Matt, our summer conservation intrern here at Frampton Marsh, has been helping with some of the turtle dove tracking work carried out by RSPB scientists. Here he writes about the project


Our Turtle Doves

Europe’s only truly migratory dove and a real attraction during the summer here at Frampton. The turtle dove, however, is one of our fastest declining species, having lost over nine of every ten birds since 1970! Their gentle purring song, small size compared to the more familiar collared dove and pretty plumage make them top on the list for many birdwatchers and it is vital that we make every effort to protect them. Habitat loss, hunting and predation across much of their range are key factors in their decline.

Whilst watching turtle doves at Frampton on a hot summer’s day, given away by the carrying sound of their gentle song, you may now find yourself saying “Hey Bill, has that bird got a tag attached to it?” And it’s true, researchers this year have now trapped three turtle doves at Frampton and fitted them with satellite tags that are visible through binoculars. This is part of on-going research carried out by the RSPB under the banner of “Operation Turtle Dove”. The RSPB began tagging turtle doves in 2012 with the aim of tracking them during their migration to better understand the problems they face. As a fully migratory species, it is not just here we need to focus our conservation efforts, but also in the different countries it crosses during migration and at wintering grounds. This is why tagging and tracking them so important to help protect the species: it helps us see where we need to concentrate our efforts.

Photo: The research team at Frampton prepare a tagged bird for release

Trapping birds and fitting them with GPS tags needs to be done carefully and under license. The aim of my blog is to explain the whys and how’s of the research done here at Frampton. Firstly, there is a limit to the number of turtle doves the project has permission to trap across all sites. Furthermore, once trapped each bird is carefully measured to determine its suitability for tagging. Unsuitable birds, i.e. juveniles or birds in an unsuitable moult stage, are released without being tagged. We have now trapped three birds this year at Frampton and fitted them with high-tech GPS gadgets. The tags we are using this year are attached to growing feathers and designed to fall off after around six months, giving us ample time to track them on their autumn migration without risking problems associated with tags that stay on the birds. Plus, the new tags give us a more accurate fix on location, so its win, win. Autumn migration is a vital time for us to study turtle doves as birds tracked in previous years have been shown to disappear over France and Spain at this time, possibly due to hunting. Here at Frampton we are also not alone in our efforts to provide turtle doves for the project, there are 22 sites in total across Eastern England. Along with tagging the wider-project is also helping educate land owners on how to maximise their land’s suitability for turtle doves and educating the public on all things turtle dove.  Perhaps the best way to demonstrate how the research is carried out is to introduce one of our previously tagged birds:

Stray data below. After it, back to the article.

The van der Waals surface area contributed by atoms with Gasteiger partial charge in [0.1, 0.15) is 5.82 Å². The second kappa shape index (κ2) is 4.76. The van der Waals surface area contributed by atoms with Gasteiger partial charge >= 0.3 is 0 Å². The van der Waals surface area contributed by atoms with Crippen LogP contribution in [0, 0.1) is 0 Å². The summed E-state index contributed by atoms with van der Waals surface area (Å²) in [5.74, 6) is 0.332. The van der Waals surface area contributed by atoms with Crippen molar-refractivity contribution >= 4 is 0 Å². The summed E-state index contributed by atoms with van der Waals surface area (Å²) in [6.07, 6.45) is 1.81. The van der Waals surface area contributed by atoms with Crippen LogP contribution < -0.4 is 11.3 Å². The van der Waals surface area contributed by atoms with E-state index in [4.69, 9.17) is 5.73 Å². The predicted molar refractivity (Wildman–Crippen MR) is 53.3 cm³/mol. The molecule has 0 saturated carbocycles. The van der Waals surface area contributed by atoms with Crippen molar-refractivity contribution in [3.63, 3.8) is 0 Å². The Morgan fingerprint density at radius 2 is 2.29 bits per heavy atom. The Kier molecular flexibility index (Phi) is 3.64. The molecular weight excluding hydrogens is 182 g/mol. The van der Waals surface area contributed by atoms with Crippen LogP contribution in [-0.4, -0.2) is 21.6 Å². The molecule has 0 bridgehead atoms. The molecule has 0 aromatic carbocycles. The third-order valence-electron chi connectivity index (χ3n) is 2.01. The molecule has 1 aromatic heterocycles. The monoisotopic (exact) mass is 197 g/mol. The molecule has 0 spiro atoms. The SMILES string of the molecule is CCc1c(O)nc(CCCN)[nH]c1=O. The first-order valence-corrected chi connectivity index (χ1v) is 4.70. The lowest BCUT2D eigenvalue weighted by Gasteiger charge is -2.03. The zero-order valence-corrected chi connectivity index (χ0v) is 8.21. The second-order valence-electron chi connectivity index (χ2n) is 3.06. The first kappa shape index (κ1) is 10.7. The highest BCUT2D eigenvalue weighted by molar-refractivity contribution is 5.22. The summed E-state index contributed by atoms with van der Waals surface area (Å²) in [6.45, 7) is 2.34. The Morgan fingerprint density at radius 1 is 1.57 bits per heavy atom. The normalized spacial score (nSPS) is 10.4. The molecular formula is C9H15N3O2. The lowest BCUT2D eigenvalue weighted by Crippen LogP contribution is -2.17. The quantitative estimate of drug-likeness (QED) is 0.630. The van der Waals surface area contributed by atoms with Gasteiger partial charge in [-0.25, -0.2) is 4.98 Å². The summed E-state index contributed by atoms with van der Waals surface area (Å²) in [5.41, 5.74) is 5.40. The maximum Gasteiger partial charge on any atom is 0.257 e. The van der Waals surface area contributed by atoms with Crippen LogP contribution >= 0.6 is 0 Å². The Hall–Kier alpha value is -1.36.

Angela the turtle dove from Frampton Marsh